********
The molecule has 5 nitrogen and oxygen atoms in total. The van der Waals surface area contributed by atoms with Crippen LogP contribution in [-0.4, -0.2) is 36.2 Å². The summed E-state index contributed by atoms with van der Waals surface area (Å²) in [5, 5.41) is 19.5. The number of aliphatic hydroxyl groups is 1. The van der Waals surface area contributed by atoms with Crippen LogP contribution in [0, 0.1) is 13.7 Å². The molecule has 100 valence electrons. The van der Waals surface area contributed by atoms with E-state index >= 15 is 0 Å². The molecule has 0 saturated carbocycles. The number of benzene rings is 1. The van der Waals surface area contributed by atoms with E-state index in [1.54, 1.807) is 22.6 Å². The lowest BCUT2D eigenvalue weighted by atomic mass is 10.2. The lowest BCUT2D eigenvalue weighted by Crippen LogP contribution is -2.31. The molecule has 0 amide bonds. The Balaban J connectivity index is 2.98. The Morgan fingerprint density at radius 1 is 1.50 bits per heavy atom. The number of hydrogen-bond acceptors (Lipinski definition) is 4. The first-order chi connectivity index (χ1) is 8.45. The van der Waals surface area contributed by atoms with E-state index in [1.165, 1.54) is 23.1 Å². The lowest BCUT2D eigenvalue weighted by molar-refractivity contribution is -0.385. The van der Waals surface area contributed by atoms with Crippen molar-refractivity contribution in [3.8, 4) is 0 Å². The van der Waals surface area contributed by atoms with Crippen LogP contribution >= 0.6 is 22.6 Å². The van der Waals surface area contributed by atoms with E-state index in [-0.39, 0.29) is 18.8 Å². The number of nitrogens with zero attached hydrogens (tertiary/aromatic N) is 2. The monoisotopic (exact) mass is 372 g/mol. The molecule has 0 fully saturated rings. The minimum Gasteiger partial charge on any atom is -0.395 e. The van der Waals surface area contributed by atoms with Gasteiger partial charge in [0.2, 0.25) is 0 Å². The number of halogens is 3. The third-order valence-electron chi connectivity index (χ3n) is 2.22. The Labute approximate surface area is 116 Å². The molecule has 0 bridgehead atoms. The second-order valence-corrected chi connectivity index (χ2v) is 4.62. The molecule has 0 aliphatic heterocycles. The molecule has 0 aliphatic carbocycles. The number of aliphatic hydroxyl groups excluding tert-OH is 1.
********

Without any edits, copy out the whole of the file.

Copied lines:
The molecule has 5 nitrogen and oxygen atoms in total. The van der Waals surface area contributed by atoms with Crippen LogP contribution in [-0.4, -0.2) is 36.2 Å². The summed E-state index contributed by atoms with van der Waals surface area (Å²) in [5, 5.41) is 19.5. The number of aliphatic hydroxyl groups is 1. The van der Waals surface area contributed by atoms with Crippen LogP contribution in [0, 0.1) is 13.7 Å². The molecule has 100 valence electrons. The van der Waals surface area contributed by atoms with E-state index >= 15 is 0 Å². The molecule has 0 saturated carbocycles. The number of benzene rings is 1. The van der Waals surface area contributed by atoms with E-state index in [1.54, 1.807) is 22.6 Å². The lowest BCUT2D eigenvalue weighted by atomic mass is 10.2. The lowest BCUT2D eigenvalue weighted by Crippen LogP contribution is -2.31. The molecule has 0 amide bonds. The Balaban J connectivity index is 2.98. The Morgan fingerprint density at radius 1 is 1.50 bits per heavy atom. The number of hydrogen-bond acceptors (Lipinski definition) is 4. The first-order chi connectivity index (χ1) is 8.45. The van der Waals surface area contributed by atoms with E-state index in [1.165, 1.54) is 23.1 Å². The lowest BCUT2D eigenvalue weighted by molar-refractivity contribution is -0.385. The van der Waals surface area contributed by atoms with Crippen molar-refractivity contribution in [3.8, 4) is 0 Å². The van der Waals surface area contributed by atoms with Crippen LogP contribution >= 0.6 is 22.6 Å². The van der Waals surface area contributed by atoms with E-state index in [-0.39, 0.29) is 18.8 Å². The number of nitrogens with zero attached hydrogens (tertiary/aromatic N) is 2. The monoisotopic (exact) mass is 372 g/mol. The molecule has 0 fully saturated rings. The minimum Gasteiger partial charge on any atom is -0.395 e. The van der Waals surface area contributed by atoms with Gasteiger partial charge in [0.2, 0.25) is 0 Å². The number of halogens is 3. The third-order valence-electron chi connectivity index (χ3n) is 2.22. The Labute approximate surface area is 116 Å². The molecule has 0 bridgehead atoms. The second-order valence-corrected chi connectivity index (χ2v) is 4.62. The molecule has 0 aliphatic heterocycles. The molecule has 0 aliphatic carbocycles. The number of aliphatic hydroxyl groups excluding tert-OH is 1.